Medical Adhesives and Sealants. Adhesion. Definition: The state at which two surfaces are held together by interfacial forces, which may consist of all known chemical attractive forces, as well as mechanical interlocking action or both. Adhesive.
Definition: The state at which two surfaces are held together by interfacial forces, which may consist of all known chemical attractive forces, as well as mechanical interlocking action or both.
Breaking strength is determined by:
A uniform stress pattern in an adhesive joint is seldom produced by the application of external force.
Degree of Cure ----->
Cyanoacrylate adhesives were first used on wounded soldiers in Vietnam: a quick spray over the wounds stopped bleeding and bought time until conventional surgery could be performed.
Methyl -cyanoacrylate monomer polymerizes in the presence of trace amounts of almost any electron-donor compound (the initiator) by anionic vinyl polymerization, examples include water, alcohols, amines, carboxylate ions, and electron rich olefins.
Medical grade products currently available contain either butyl, isobutyl or octyl esters. They are bacteriostatic and painless to apply, break down harmlessly in tissue by hydrolysis and are essentially inert once dry.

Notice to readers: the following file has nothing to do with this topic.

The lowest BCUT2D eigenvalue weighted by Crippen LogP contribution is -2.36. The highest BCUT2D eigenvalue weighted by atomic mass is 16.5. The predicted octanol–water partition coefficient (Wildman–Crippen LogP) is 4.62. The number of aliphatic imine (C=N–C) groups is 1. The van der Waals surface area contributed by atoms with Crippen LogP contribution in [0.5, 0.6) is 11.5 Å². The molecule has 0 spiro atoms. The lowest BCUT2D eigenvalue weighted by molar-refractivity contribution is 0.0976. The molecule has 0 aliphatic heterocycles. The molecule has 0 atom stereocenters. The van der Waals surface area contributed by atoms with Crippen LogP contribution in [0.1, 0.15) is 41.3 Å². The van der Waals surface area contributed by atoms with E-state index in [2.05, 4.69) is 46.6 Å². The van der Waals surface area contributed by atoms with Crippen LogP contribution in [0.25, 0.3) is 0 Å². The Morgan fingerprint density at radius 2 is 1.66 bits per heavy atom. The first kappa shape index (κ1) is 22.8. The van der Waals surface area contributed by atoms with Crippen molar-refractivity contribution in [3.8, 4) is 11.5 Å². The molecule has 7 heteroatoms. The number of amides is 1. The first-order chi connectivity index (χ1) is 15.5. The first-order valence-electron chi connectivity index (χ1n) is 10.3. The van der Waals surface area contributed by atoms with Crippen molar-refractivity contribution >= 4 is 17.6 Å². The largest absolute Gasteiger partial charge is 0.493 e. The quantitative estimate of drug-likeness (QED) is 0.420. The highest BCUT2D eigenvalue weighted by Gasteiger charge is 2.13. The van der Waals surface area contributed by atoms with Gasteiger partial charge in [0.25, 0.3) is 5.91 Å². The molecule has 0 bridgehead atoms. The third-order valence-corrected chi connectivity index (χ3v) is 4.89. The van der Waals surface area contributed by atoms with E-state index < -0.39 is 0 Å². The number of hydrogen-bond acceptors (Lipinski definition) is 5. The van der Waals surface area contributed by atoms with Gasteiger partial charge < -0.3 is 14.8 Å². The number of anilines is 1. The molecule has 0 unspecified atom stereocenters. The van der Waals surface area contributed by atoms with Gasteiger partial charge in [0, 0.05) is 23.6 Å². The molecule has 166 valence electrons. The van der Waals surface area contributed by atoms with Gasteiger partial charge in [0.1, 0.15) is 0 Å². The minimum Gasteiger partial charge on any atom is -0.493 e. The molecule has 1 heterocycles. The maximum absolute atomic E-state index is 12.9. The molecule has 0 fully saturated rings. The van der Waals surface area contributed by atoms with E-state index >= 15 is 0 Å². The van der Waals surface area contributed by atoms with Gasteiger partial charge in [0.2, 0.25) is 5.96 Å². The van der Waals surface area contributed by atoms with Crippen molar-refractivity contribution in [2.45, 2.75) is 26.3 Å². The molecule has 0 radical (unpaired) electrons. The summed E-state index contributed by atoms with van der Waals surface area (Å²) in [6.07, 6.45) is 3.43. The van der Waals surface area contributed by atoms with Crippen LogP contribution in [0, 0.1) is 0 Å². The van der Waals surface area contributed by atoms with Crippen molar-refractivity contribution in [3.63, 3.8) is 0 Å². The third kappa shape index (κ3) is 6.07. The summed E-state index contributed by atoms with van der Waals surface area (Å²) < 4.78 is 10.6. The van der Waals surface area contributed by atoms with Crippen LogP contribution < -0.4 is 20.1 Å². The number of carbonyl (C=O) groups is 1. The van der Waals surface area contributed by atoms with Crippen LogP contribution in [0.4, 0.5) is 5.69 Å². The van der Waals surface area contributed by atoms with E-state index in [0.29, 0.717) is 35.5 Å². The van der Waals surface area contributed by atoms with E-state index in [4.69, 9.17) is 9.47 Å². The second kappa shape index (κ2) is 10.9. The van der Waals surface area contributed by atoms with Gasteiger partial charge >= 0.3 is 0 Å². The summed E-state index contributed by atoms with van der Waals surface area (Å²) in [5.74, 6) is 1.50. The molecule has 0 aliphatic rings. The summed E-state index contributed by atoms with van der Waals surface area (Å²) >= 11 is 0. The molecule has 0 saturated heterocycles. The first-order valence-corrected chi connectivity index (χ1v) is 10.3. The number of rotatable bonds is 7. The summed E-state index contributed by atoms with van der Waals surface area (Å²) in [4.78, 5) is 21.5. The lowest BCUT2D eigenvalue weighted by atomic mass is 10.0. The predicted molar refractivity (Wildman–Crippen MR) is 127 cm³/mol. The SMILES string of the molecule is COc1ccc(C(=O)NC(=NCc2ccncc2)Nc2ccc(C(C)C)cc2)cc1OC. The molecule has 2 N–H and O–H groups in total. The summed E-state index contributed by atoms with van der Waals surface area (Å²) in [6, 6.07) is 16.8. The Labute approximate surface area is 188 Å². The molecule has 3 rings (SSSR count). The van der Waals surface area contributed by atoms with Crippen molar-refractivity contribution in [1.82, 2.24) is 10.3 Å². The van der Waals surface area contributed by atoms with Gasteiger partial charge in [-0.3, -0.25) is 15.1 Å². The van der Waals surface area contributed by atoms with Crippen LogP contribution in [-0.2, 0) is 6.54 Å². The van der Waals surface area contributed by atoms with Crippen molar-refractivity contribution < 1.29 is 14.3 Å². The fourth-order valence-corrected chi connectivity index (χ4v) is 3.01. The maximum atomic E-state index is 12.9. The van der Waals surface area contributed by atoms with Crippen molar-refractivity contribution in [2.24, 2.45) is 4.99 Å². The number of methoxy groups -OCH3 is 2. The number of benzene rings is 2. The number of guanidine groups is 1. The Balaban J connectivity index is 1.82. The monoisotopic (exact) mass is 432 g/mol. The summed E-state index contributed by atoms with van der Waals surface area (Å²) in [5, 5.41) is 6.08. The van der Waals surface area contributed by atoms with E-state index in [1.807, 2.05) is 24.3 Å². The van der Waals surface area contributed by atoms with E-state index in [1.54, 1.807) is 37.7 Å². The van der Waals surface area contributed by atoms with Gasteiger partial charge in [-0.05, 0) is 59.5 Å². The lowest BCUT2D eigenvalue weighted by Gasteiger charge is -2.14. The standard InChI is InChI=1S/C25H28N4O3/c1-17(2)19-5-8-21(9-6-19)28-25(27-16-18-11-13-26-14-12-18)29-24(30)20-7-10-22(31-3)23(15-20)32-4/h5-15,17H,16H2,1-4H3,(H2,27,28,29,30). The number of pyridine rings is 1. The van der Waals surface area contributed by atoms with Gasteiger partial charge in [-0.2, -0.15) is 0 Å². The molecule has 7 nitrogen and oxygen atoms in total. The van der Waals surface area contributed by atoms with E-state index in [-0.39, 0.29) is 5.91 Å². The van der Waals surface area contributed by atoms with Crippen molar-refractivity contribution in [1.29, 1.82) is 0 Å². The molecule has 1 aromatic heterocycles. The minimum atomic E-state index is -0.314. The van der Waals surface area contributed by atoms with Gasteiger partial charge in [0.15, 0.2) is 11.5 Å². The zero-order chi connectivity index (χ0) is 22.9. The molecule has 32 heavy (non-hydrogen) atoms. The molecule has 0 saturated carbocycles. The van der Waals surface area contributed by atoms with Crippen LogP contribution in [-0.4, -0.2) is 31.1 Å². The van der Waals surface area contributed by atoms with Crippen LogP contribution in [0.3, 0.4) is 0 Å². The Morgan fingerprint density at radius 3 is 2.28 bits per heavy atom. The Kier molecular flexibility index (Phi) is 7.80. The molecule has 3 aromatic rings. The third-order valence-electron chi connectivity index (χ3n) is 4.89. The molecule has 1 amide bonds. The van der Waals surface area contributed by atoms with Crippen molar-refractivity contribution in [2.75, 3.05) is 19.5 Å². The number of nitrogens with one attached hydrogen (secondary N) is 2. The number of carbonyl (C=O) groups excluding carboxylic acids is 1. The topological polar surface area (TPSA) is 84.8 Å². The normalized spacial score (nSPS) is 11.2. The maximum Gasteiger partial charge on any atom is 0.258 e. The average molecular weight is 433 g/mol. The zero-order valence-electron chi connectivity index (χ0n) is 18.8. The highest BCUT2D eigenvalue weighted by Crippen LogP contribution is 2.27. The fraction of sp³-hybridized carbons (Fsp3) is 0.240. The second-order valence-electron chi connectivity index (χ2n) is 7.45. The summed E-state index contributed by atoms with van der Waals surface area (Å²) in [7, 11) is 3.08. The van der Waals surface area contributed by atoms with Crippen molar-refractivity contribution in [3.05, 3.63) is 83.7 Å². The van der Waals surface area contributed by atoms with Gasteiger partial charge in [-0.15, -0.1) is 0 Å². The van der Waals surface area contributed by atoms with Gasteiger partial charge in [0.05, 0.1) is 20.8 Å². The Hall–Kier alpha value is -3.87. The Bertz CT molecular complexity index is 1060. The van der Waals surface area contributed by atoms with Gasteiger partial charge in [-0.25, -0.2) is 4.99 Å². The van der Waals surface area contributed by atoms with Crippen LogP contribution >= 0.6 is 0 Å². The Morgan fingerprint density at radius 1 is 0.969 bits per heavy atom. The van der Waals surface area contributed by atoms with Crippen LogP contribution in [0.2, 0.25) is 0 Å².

Substrate versatilityRapid cureAdhesion topolyolefins withprimers
Thermoplastic resinwhen curedPoor peel strength,rigidRefrigerationrequired
Catheter componentsTube-set bondingPolyolefin bonding
Substrate versatilityGood resistancepropertiesCure on demand
Capital expenditurefor light-cureequipment
Needle assemblyAnesthesia masksHeat exchangersOxygenatorsTube-set bonding
Substrate versatilitySuperior thermaland chemicalresistanceLow shrinkageHigh gap filling
Poor peel strength,rigidExothermic reactionTwo-part systemsrequire mixing
Needle assemblyDeep section potting
Substrate versatilityHigh peelGood resistanceproperties
Moisture sensitivityPrimers required forsome substratesTwo-part systemsrequire mixing
Deep section pottingBonding of tips ontovarious components